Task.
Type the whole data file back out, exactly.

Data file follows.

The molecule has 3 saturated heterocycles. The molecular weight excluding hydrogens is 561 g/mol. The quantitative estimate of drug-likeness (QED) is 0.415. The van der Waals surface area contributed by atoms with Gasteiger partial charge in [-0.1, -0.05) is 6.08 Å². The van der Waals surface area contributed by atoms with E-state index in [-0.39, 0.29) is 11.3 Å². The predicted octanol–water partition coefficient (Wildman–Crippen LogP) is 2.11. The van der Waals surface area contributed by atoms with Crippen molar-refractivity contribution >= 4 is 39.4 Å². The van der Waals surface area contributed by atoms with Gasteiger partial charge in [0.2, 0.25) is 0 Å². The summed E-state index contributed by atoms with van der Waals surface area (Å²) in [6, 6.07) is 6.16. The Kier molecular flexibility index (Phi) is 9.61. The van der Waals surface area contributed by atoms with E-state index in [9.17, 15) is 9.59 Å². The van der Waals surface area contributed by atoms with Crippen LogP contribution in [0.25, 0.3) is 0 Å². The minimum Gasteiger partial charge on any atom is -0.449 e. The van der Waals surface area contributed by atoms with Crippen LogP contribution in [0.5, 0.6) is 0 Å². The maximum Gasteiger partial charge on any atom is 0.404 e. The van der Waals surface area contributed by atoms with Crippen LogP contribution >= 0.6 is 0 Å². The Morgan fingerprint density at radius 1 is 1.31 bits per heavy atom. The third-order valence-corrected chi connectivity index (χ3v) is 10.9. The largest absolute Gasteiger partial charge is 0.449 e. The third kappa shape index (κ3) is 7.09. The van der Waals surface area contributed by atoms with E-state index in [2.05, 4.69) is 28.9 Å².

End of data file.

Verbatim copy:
The molecule has 3 saturated heterocycles. The molecular weight excluding hydrogens is 561 g/mol. The quantitative estimate of drug-likeness (QED) is 0.415. The van der Waals surface area contributed by atoms with Gasteiger partial charge in [-0.1, -0.05) is 6.08 Å². The van der Waals surface area contributed by atoms with E-state index in [-0.39, 0.29) is 11.3 Å². The predicted octanol–water partition coefficient (Wildman–Crippen LogP) is 2.11. The van der Waals surface area contributed by atoms with Crippen molar-refractivity contribution >= 4 is 39.4 Å². The van der Waals surface area contributed by atoms with Gasteiger partial charge in [0.2, 0.25) is 0 Å². The summed E-state index contributed by atoms with van der Waals surface area (Å²) in [6, 6.07) is 6.16. The Kier molecular flexibility index (Phi) is 9.61. The van der Waals surface area contributed by atoms with E-state index in [9.17, 15) is 9.59 Å². The van der Waals surface area contributed by atoms with Crippen LogP contribution in [0.25, 0.3) is 0 Å². The minimum Gasteiger partial charge on any atom is -0.449 e. The van der Waals surface area contributed by atoms with Crippen LogP contribution in [0.5, 0.6) is 0 Å². The maximum Gasteiger partial charge on any atom is 0.404 e. The van der Waals surface area contributed by atoms with Crippen LogP contribution >= 0.6 is 0 Å². The Morgan fingerprint density at radius 1 is 1.31 bits per heavy atom. The third-order valence-corrected chi connectivity index (χ3v) is 10.9. The largest absolute Gasteiger partial charge is 0.449 e. The third kappa shape index (κ3) is 7.09. The van der Waals surface area contributed by atoms with E-state index in [2.05, 4.69) is 28.9 Å².